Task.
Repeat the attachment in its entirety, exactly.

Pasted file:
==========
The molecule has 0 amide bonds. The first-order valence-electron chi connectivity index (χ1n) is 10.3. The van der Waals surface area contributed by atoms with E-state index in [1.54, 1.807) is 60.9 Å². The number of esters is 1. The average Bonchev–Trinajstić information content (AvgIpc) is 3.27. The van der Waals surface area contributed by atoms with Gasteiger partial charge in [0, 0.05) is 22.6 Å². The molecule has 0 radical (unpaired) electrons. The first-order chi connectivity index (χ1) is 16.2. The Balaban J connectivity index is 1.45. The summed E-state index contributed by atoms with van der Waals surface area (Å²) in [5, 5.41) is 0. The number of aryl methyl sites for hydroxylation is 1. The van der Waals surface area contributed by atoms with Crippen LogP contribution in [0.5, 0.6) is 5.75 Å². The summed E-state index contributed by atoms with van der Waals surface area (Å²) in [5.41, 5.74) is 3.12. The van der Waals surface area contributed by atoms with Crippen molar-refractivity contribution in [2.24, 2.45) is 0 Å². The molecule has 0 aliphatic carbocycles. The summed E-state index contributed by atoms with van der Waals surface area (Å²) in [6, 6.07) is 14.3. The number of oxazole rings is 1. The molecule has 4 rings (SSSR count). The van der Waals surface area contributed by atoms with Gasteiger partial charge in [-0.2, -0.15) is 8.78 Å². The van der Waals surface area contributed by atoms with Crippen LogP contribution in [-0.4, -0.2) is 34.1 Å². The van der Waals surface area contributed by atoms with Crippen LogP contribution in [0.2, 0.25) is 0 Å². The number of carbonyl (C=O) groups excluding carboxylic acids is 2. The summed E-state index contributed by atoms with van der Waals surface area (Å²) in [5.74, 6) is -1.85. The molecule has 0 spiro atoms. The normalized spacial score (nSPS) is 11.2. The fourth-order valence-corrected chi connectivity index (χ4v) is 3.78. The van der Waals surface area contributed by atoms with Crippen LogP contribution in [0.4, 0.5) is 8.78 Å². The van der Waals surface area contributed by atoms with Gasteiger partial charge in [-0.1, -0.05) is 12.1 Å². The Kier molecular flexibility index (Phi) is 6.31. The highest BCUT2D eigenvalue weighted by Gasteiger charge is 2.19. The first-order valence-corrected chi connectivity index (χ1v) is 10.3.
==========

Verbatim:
The molecule has 0 amide bonds. The first-order valence-electron chi connectivity index (χ1n) is 10.3. The van der Waals surface area contributed by atoms with E-state index in [1.54, 1.807) is 60.9 Å². The number of esters is 1. The average Bonchev–Trinajstić information content (AvgIpc) is 3.27. The van der Waals surface area contributed by atoms with Gasteiger partial charge in [0, 0.05) is 22.6 Å². The molecule has 0 radical (unpaired) electrons. The first-order chi connectivity index (χ1) is 16.2. The Balaban J connectivity index is 1.45. The summed E-state index contributed by atoms with van der Waals surface area (Å²) in [5, 5.41) is 0. The number of aryl methyl sites for hydroxylation is 1. The van der Waals surface area contributed by atoms with Crippen LogP contribution in [0.5, 0.6) is 5.75 Å². The summed E-state index contributed by atoms with van der Waals surface area (Å²) in [5.41, 5.74) is 3.12. The van der Waals surface area contributed by atoms with Crippen molar-refractivity contribution in [2.24, 2.45) is 0 Å². The molecule has 0 aliphatic carbocycles. The summed E-state index contributed by atoms with van der Waals surface area (Å²) in [6, 6.07) is 14.3. The number of oxazole rings is 1. The molecule has 4 rings (SSSR count). The van der Waals surface area contributed by atoms with Gasteiger partial charge in [-0.2, -0.15) is 8.78 Å². The van der Waals surface area contributed by atoms with Crippen LogP contribution in [-0.4, -0.2) is 34.1 Å². The van der Waals surface area contributed by atoms with Crippen LogP contribution in [0.2, 0.25) is 0 Å². The number of carbonyl (C=O) groups excluding carboxylic acids is 2. The summed E-state index contributed by atoms with van der Waals surface area (Å²) in [5.74, 6) is -1.85. The molecule has 0 spiro atoms. The normalized spacial score (nSPS) is 11.2. The fourth-order valence-corrected chi connectivity index (χ4v) is 3.78. The van der Waals surface area contributed by atoms with Crippen LogP contribution in [0.4, 0.5) is 8.78 Å². The van der Waals surface area contributed by atoms with Gasteiger partial charge in [-0.1, -0.05) is 12.1 Å². The Kier molecular flexibility index (Phi) is 6.31. The highest BCUT2D eigenvalue weighted by Gasteiger charge is 2.19. The first-order valence-corrected chi connectivity index (χ1v) is 10.3.